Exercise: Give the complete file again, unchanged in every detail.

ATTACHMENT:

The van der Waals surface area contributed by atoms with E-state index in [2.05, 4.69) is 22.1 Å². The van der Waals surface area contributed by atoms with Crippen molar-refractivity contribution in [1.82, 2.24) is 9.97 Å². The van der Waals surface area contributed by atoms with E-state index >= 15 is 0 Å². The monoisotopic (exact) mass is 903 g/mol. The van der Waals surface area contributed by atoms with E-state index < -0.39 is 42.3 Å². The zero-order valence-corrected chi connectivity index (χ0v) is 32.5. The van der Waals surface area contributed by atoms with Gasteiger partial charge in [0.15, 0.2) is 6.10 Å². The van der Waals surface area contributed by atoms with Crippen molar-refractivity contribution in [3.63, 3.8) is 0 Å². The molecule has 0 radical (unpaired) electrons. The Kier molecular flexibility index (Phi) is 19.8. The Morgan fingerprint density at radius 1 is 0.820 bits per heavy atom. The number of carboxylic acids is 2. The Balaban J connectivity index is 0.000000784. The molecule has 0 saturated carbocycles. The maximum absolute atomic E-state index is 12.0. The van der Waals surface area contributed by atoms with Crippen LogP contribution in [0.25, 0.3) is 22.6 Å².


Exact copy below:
The van der Waals surface area contributed by atoms with E-state index in [2.05, 4.69) is 22.1 Å². The van der Waals surface area contributed by atoms with Crippen molar-refractivity contribution in [1.82, 2.24) is 9.97 Å². The van der Waals surface area contributed by atoms with E-state index >= 15 is 0 Å². The monoisotopic (exact) mass is 903 g/mol. The van der Waals surface area contributed by atoms with E-state index < -0.39 is 42.3 Å². The zero-order valence-corrected chi connectivity index (χ0v) is 32.5. The van der Waals surface area contributed by atoms with Gasteiger partial charge in [0.15, 0.2) is 6.10 Å². The van der Waals surface area contributed by atoms with Crippen molar-refractivity contribution in [3.63, 3.8) is 0 Å². The molecule has 0 radical (unpaired) electrons. The Kier molecular flexibility index (Phi) is 19.8. The Morgan fingerprint density at radius 1 is 0.820 bits per heavy atom. The number of carboxylic acids is 2. The Balaban J connectivity index is 0.000000784. The molecule has 0 saturated carbocycles. The maximum absolute atomic E-state index is 12.0. The van der Waals surface area contributed by atoms with Crippen LogP contribution in [0.25, 0.3) is 22.6 Å².